"Computers not connected the internet or without any connected Bluetooth active cannot be hacked"
That is true, but many, and more all the time, are connected in one way or another by the driver/owner, thus opening the door for hacking. And as I mentioned, some manufacturers, a prime example is Tesla, are connected full time in design. The ability to hack has been demonstrated in modern cars with internal computers running most functions, including steering, braking, throttle, fuel control, hvac, door locks, windshield wipers, the list goes on and on, if anything is connected to an outside source. Almost all new cars have several dozen computers on board.
As for truly autonomous cars, many are pretty darn close. Yes, you are correct that there are situations imaged where the software is yet to be determined (if possible), but at this time there are a few test cars crossing the US as I write this according to what I've just read, and many local tests for totally autonomous cars have been conducted (some with standby drivers, some without), evidently mostly successfully, within the parameters of the software, some software being more sophisticated than others. Situations you imagine of these cars being "harassed" by pedestrians or vehicles could most likely result in a stationary safety mode or even total shutdown.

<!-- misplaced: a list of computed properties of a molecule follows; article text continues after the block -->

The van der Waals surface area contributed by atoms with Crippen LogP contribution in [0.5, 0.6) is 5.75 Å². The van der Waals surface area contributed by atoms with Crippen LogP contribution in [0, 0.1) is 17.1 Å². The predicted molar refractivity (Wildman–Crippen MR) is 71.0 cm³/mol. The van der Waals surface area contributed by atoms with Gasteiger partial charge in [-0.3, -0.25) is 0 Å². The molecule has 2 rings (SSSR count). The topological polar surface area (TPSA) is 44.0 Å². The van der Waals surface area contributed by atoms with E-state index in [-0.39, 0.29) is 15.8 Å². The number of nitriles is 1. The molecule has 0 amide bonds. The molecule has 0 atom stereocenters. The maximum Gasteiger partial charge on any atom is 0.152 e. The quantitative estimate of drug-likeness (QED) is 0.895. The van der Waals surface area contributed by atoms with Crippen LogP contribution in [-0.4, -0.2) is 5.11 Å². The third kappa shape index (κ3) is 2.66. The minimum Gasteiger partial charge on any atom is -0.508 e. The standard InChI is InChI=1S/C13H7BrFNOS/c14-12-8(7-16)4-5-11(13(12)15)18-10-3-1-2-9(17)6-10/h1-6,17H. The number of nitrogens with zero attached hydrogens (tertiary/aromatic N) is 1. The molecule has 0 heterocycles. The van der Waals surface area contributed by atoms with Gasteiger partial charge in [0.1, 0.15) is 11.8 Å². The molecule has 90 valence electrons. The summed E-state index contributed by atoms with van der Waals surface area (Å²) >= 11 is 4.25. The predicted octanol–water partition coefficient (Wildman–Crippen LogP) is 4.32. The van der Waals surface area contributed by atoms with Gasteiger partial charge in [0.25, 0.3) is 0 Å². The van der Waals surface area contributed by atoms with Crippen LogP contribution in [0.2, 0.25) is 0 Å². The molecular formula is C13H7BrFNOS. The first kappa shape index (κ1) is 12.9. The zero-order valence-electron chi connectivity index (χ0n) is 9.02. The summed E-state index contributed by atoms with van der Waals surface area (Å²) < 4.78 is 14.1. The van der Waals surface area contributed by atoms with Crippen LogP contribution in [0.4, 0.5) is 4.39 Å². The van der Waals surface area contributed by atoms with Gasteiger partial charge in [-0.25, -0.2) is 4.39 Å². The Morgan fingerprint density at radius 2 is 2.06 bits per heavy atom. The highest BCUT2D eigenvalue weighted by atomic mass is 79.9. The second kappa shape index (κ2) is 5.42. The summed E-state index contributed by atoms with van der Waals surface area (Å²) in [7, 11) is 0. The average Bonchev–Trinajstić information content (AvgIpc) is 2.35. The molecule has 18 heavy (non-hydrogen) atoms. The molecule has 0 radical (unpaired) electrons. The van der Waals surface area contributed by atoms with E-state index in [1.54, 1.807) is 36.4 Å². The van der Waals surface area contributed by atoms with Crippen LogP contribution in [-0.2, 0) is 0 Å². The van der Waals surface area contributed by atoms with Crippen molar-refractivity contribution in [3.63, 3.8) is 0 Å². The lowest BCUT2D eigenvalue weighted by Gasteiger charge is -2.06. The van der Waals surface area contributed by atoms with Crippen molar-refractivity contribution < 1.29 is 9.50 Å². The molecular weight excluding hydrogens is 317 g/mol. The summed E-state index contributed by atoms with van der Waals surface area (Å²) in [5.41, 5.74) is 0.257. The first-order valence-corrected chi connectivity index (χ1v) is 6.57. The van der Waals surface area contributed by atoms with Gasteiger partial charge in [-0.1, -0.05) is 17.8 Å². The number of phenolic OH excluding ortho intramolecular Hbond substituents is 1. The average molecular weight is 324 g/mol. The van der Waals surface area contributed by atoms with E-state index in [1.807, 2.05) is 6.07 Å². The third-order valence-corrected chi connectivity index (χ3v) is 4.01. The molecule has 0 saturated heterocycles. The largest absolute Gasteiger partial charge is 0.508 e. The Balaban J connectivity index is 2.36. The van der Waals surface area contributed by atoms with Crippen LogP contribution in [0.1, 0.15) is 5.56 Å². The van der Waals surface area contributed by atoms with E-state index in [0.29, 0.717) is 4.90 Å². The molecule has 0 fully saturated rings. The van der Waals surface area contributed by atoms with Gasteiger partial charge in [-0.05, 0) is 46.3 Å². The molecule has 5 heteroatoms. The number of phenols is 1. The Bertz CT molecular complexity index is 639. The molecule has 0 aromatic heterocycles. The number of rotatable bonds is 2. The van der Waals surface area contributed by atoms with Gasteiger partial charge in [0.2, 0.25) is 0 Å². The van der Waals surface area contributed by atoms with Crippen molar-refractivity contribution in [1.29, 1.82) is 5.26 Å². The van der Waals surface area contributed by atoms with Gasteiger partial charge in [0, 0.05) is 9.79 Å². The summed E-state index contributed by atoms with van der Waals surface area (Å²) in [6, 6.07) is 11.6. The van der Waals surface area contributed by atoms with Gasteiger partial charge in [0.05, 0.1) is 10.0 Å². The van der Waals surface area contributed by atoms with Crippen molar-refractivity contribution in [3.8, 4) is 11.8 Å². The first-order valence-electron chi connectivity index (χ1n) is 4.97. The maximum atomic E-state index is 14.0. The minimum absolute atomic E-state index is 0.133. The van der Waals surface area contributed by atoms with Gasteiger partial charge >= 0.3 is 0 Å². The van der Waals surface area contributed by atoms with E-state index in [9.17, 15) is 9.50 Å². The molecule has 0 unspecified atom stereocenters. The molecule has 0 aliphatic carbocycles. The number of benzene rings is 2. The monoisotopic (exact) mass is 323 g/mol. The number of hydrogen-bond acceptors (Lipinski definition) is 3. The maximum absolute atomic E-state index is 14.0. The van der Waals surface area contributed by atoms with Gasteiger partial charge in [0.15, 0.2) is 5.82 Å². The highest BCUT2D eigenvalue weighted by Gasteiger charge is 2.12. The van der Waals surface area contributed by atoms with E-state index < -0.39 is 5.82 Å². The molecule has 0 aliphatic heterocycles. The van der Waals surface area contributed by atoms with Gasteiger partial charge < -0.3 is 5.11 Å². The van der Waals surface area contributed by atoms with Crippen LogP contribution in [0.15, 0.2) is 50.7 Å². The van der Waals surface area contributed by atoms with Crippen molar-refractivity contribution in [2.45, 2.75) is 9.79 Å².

The future is a little closer than you might, or seem to, think, for better or for worse. I, for one, am not in favor of totally 100% autonomous vehicles, except in very limited usage/situations. Time will tell, though.
1989 Milano, Shankle Sport
1991 164S, stock
1994 164LS (~Q)
1972 Morgan 27
previously owned since 1964:
62 Morris MiniMinor 850, 67 Austin 1275 Cooper S (Downton 3/4 race), 64 Giulia Sprint GT (1st red one made), 72 Fiat 128 Sedan, 75 Alfetta Sedan, 78 Alfetta Sedan, 78 GTV, 81 GTV6, 86 GTV6
Last edited by Del; 09-26-2017 at 11:14 AM.